Chicago will soon join the rest of Illinois and have an elected school board by 2027. Previously Chicago Public Schools was the only district in Illinois to have a mayoral appointed school board. New legislation recently signed into law by Governor J. B. Pritzker allows Chicago to join the other districts in the state who currently have elected school boards. The new legislation is set to take effect in January 2022.
In a statement released by Pritzker, he praised the General Assembly for the new legislation. “I applaud the members of the General Assembly for working together on behalf of their constituents to pass legislation that required compromise and thoughtful deliberation,” said Pritzker.
Under HB 2908 the Chicago Board of Education will transition from seven appointed members to 21 elected officials. Chicago will be divided into ten school districts. Elections will then take place for those seeking to represent each district in 2024. Chicago school districts will then be divided into twenty separate districts in 2026. Elections will once again take place. Elected district representatives will serve a four-year term. Each district will have one appointed member who will serve a two-year term.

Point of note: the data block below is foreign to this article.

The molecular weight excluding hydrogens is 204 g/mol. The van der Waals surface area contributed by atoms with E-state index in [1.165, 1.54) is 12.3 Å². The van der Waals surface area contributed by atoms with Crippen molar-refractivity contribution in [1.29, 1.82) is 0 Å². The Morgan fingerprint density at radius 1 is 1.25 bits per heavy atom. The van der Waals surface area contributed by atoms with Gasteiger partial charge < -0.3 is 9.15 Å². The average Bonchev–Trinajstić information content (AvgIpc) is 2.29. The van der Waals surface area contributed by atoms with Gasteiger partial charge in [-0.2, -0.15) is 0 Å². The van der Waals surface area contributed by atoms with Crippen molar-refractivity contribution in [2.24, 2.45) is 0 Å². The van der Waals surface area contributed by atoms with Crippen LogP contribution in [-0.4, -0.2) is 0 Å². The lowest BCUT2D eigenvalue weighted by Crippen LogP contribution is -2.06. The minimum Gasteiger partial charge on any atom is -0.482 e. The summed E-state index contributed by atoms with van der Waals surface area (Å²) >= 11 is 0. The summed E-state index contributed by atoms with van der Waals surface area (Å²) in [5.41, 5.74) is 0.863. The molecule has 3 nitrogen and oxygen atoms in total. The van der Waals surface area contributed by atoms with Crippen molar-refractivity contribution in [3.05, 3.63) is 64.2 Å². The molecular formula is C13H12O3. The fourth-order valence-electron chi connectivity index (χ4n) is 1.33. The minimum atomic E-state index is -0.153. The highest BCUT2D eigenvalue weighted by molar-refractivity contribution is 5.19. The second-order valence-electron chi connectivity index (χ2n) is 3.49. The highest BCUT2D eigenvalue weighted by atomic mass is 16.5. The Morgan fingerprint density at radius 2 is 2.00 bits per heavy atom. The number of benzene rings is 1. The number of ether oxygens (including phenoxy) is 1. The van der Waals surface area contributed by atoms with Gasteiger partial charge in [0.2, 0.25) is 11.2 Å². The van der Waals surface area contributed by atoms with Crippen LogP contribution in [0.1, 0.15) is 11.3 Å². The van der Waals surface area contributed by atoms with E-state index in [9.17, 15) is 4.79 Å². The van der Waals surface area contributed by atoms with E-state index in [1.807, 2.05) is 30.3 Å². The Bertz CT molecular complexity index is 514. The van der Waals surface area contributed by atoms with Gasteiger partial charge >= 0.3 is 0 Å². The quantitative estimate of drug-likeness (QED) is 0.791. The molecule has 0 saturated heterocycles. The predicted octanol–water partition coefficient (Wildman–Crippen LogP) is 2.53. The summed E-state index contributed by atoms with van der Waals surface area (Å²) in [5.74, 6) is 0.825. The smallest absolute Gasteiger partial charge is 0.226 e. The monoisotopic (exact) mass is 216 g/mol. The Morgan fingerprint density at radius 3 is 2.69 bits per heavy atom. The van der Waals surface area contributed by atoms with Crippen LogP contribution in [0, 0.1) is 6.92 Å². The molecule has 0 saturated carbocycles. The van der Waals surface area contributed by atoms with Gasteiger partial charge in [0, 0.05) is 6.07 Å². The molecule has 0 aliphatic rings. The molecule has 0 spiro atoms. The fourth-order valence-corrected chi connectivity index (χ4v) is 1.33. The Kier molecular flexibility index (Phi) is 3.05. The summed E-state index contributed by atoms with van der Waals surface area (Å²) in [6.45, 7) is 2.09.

Each district will be represented by both members from January 2025 to January 2027. Elections for a board president will take place in 2026. Once those terms expire in January 2027 each district will be represented by one elected official. Mayor Lori Lightfoot was not in favor of this legislation for an elected school board. She believed the legislation was rushed and disagreed with the size of the board. Lightfoot felt the board would fair better with both elected and appointed members. Gov. Pritzker proceeded without the mayor’s support saying, “An elected school board will help students and their families have a strong voice in important decisions about the education system in Chicago”.
Paula J. Shelton is a freelance writer and journalist based in Chicago. Find her on social @beboldshineon.